CARDIFF, Glamorgan, Stone (doubtful), fell 1842
BEDDGELERT, Gwynedd, Stone (H5), fell 1949
PONTLYFNI, Gwynedd, Stone (anomalous), fell 1931
The meteorite fell within 50 yards of the farmhouse. Weight, exactly 5oz. lt made a hole 8 in. or 9 in. deep in very hard ground. Mr. John Lloyd Jones (tenant of Coch-y-Bug) was not more than ten paces from the spot when it came down. He was startled shortly before noon by what he took to be a clap of thunder. "He walked 200 yards towards the farm-buildings, when he heard a 'rushing, whistling sound.' 'I stood still,' he added. 'and shouted to my son, and then behind me I heard a dull thud. Not knowing what was going to happen, I ran a few steps towards one of the outbuildings. Then my son came up and he took out of a hole in the ground what seemed to be a stone.' Mr. Jones stated that the sky was not noticeably dark when this happened; it was dull, however, and the clouds, though high, were heavy and threatening....
"Mr. John Aneurin Jones, a son of the house, said: 'I heard a succession of reports like muffled guns, and about a minute later there was a peculiar whistling noise as of a projectile. Instinctively I stooped where I stood in the farmyard.
When I picked up the fragment of metal, or whatever it is, it was warm in my hand.' Just before the meteorite fell, he added, horses which were being led reared and whinnied and seemed rather affrighted. Their disorder continued till after the occurrence, when they quietened down."
Yorkshire Post, April 15, 1931. "There was a terrific double report followed by an awe-inspming rumble of earth lasting quite 30 seconds. The rumble shook the houses and left an eerie feeling, especially to the residents of houses on elevations. People had their fears intensified by the affrighting effect of the disturbance on domestic animals and on birds and cattle. . . . The effect of the tremor on Portmadoc and neighbouring towns and villages was immediately to empty houses and business premises of their occupants. The streets were crowded with people, whose anxiety was intensified by memory of a terrific explosion during the Great War at a neighbouring explosives factory. Others suggested an explosion in North Wales quarries. Inquiries dissipated these notions.
The alarm subsided slowly, and all day the inhabitants were discussing what could have caused the terrifying report and equally terrifying tremor. . . ."
[ A. King quotes the two newspaper articles, then proceeds... ]
One London Daily termed the tremors "earthquake shocks." This is quite understandable, inasmuch as nobody in North Wales seems to have observed the passing of the meteorite through the air, and its true nature did not transpire until later.
[ A. King then give details of the real path determined from two accounts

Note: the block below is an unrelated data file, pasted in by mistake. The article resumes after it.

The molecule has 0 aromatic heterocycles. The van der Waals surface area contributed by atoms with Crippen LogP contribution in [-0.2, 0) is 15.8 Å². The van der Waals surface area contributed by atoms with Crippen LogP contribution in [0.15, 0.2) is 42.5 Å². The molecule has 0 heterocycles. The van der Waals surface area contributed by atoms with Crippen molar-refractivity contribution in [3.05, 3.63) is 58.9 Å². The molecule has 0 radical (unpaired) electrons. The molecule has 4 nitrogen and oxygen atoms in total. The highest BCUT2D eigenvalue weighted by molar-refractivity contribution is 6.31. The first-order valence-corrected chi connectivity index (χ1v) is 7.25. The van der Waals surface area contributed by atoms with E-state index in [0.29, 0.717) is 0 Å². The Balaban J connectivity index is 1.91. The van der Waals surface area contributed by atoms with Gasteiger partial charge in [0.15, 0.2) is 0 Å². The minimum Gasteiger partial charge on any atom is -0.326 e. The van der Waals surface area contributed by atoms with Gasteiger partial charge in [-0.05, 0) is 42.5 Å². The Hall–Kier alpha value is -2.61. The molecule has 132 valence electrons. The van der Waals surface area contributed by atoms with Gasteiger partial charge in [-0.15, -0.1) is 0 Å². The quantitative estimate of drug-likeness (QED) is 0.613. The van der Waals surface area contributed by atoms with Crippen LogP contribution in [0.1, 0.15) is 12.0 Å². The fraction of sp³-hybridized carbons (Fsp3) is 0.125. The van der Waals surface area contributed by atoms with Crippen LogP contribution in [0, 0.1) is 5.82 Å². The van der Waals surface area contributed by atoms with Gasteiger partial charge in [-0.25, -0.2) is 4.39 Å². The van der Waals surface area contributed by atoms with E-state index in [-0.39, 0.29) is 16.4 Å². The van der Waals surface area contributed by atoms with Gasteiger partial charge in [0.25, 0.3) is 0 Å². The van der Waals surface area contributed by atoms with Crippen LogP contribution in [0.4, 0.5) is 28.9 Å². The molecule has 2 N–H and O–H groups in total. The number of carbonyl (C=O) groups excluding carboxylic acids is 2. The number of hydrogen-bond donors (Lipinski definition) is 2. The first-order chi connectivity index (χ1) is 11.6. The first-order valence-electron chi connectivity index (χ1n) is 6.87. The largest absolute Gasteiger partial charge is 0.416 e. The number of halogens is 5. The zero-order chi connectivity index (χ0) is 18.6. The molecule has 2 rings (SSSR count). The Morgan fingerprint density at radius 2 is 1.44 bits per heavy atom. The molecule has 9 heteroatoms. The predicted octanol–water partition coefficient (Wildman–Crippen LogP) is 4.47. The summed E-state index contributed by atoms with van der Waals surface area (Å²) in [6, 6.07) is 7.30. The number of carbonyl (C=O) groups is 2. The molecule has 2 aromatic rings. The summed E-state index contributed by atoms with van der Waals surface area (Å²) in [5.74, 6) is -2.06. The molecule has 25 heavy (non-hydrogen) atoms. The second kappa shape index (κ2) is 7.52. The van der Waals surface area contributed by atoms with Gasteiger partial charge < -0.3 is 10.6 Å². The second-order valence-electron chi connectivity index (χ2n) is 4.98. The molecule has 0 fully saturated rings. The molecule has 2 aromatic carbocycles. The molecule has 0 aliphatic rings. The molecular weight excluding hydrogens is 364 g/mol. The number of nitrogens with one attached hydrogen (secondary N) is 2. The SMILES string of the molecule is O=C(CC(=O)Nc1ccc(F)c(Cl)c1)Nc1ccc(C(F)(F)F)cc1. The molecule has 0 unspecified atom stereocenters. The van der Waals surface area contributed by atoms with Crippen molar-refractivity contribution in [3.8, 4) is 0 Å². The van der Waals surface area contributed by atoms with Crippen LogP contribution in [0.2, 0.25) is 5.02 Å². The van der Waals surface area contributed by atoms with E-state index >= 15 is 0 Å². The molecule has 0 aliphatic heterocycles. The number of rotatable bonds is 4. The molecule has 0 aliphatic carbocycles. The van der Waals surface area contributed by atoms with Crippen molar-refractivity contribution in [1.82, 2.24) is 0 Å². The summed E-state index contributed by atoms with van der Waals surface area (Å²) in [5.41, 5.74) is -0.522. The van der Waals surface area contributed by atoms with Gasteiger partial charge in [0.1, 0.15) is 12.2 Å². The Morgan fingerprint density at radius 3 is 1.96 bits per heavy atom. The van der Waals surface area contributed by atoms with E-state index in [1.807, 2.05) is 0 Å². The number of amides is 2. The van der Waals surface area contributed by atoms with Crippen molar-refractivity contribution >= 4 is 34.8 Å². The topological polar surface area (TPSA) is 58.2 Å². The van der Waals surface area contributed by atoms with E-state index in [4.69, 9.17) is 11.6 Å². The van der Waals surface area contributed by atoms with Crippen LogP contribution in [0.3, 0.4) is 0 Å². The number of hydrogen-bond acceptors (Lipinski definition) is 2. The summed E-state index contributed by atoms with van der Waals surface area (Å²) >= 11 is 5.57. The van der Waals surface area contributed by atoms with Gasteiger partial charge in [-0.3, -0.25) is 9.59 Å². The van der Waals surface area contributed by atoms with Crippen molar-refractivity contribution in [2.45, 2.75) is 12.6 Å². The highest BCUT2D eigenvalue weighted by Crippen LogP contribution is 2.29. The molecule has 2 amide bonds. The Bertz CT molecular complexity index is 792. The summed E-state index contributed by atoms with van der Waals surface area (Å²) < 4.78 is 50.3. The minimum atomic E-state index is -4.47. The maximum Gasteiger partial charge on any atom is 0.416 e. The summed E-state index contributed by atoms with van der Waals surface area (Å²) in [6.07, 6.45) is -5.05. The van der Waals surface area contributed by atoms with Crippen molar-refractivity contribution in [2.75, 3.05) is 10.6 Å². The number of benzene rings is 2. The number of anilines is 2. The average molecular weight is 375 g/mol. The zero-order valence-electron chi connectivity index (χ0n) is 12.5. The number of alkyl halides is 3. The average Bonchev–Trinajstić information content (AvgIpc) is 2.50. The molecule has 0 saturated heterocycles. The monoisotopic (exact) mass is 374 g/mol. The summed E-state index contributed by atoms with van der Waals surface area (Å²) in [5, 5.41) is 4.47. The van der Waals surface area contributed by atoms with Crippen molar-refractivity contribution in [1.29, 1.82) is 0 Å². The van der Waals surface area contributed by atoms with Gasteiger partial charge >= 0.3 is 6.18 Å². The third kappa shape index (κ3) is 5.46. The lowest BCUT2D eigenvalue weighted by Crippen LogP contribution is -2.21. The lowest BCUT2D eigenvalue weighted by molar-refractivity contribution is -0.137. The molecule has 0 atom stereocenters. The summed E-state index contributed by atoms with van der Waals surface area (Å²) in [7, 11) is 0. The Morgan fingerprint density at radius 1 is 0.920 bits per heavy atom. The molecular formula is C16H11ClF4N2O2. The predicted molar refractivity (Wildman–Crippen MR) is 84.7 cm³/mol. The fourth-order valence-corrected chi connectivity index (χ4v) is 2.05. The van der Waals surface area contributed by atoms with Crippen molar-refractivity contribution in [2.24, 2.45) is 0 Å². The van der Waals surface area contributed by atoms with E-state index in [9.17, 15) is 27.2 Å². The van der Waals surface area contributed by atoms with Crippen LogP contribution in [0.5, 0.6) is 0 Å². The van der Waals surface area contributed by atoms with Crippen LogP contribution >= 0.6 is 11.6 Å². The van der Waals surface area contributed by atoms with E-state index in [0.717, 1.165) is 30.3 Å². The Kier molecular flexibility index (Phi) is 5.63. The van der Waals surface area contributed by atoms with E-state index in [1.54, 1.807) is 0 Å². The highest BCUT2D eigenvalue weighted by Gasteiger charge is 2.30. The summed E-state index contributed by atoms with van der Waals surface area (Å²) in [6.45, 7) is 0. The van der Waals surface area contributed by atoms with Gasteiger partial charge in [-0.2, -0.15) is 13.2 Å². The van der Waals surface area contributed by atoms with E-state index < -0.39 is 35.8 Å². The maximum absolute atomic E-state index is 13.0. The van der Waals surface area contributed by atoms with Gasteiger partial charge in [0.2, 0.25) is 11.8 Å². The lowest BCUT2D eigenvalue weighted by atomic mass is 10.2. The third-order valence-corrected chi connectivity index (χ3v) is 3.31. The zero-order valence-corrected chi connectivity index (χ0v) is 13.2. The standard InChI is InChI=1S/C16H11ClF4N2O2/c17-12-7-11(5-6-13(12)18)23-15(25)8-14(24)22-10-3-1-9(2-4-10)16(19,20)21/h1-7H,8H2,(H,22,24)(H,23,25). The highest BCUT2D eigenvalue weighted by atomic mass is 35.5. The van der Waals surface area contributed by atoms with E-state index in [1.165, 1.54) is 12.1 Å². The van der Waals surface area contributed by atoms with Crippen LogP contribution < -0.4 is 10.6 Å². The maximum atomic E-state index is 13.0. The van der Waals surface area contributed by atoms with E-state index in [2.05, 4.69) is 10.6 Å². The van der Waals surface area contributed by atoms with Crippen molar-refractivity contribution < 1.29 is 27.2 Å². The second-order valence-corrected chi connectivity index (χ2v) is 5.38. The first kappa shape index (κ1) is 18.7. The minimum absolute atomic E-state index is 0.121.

one from Mrs. Freda Beardmore, of Leeds and the other from Mr. Frederick
W. Tappin, of Ripon, who had seen a bright meteor at just before noon on the
date in question; plus the following map, the visible track being in shown
as a solid line, and the places marked with a cross are those whence detonations
were reported.... ]
Some delay was experienced in verifying the authenticity of the object as a meteorite, and until this was done the computation of the real path was not proceeded with, also it was hoped that other observations of the fireball might be received to augment the meagre available material. When Dr. Spencer went to Pontllyfni the stone had been sold to a gentleman in MidWales, and was pronounced by the former, on visiting him, to be a genuine meteorite. The present owner prefers not to part with it, so that no chemical and microscopical examination has so far been possible, and Dr. Spencer will venture on no description of the meteorite other than to state that it is "apparently of an unusual type."
[ Note Dr. Spencer of the Natural History Museum ]
The Trustees of the British Museum (Natural History) have acquired, partly by purchase and partly by presentation, from Mrs Lorna Tillotson, one half of a new meteorite which fell at Beddgelert, Caernarvonshire, on September 21. The other half is to go to the University of Durham, where Prof. F. A. Paneth plans to make measurements of the helium, uranium and thorium content to add to the present meagre data available for calculating the age of meteoritc stones. Plaster casts of the stone will be made before it is divided. The meteorite is a black chondrite, a rather uncommon type of stony meteorite. The mineral composition has not been studied at present. Its arrival was accompanied by several loud explosions likened by Mr. Tillotson to heavy gunfire. Mr. Tillotson, by noting the positions of the holes in the roof and in the ceiling of the room into which the meteorite fell, determined that the angle of its fall on the roof was nearly vertical. Very few reports have been received about the light or sound phenomena accompanying the fall. Those so far received are from three localities in Caernarvonshire, Lancashire and Cheshire. Any records of the passage of a meteor over Great Britian or Ireland would, therefore, be of interest, and should be sent either to Prof. Paneth or to Dr. W. Campbell Smith, Keeper of Minerals, British Museum (Natural History), London, S.W.7.